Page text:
- Most dermatologists recommend all parts of the body that are not covered by clothes should be adequately protected with broad spectrum, water-resistant sunscreen of sun protection factor (SPF) 30 or higher every two hours while outside.
Wednesday, June 22, 2011
Thursday, June 16, 2011
By now, most of you are familiar with cicadas. Every summer the chunky brown nymphs crawl from under the ground and perform a transformation as dramatic as the change of a chrysalis to a butterfly. Though the individual life cycle may last several years for the annuals, the entire population does not emerge in synchrony as do their famous earlier periodical cousins. You should now be able to enjoy their daytime buzzing and still hear yourself think.
Monday, June 13, 2011
Lightning bug adults produce a heat-free source of light through a biochemical reaction. The light flashes are used to attract mates. Different species have different flash patterns and are active at different times during the evening.
What does this have to do with pest management? One of the many great aspects of lightning bugs is that the larvae of some species are predatory on snails and slugs!
From: Steve Bambara, NCSU Extension Entomologist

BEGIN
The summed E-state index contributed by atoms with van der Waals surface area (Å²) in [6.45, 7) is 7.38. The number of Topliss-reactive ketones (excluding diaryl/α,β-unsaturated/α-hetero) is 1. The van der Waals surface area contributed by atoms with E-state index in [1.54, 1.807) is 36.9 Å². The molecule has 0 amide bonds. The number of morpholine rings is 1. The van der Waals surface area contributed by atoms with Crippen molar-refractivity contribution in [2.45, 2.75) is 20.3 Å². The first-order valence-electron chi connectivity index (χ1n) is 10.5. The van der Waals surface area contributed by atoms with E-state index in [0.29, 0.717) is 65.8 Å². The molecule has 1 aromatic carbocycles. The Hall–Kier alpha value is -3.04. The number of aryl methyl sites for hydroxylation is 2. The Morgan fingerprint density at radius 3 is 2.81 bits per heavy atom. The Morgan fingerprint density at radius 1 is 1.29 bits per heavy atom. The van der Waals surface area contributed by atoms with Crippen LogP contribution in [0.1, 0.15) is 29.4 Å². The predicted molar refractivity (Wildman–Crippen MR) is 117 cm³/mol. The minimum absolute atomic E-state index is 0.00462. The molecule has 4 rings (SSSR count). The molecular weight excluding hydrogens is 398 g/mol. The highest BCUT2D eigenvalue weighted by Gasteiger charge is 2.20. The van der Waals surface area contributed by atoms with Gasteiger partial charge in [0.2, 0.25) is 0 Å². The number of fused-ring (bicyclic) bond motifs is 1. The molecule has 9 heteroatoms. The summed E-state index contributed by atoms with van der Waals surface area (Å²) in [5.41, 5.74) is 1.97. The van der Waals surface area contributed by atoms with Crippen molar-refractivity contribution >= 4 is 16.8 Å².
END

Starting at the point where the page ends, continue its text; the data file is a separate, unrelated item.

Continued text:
Monday, June 6, 2011
Remember, baits are effective only if they are eaten and not all baits are equally attractive to different ant species. Make sure the bait you use is acceptable to the ants. Place a small amount of bait where you see ants foraging and then watch their reaction for a few minutes. If the ants show no interest in the bait, try another bait until you find one that they readily feed on. Once you find a bait that is acceptable to the ants, several other factors determine its effectiveness, including:
* Sanitation - Baits work best when there are no other food sources available to ants. Keep areas clean so ants are not "distracted" from locating and feeding on the bait.
* Proper placement - Bait should be placed in known or suspected areas of ant activity. Be sure that bait is placed out of the reach of children, pets, and wildlife. Never place bait directly on countertops where food is prepared or in an area where it will get wet and/or contaminated.
* Quantity - Make sure you put out enough bait and that it remains fresh. If the ants carry away all of the bait, then they may leave the area and go elsewhere before enough bait is spread within the colony. Ant species that are capable of producing large colonies, such as the Argentine ant, will most likely require more than one application of bait.
* Durability - Baits will eventually become unacceptable if they are exposed to high temperatures, rain, and sunlight. Check baited areas for signs of ant feeding and replace baits that are no longer acceptable to the ants.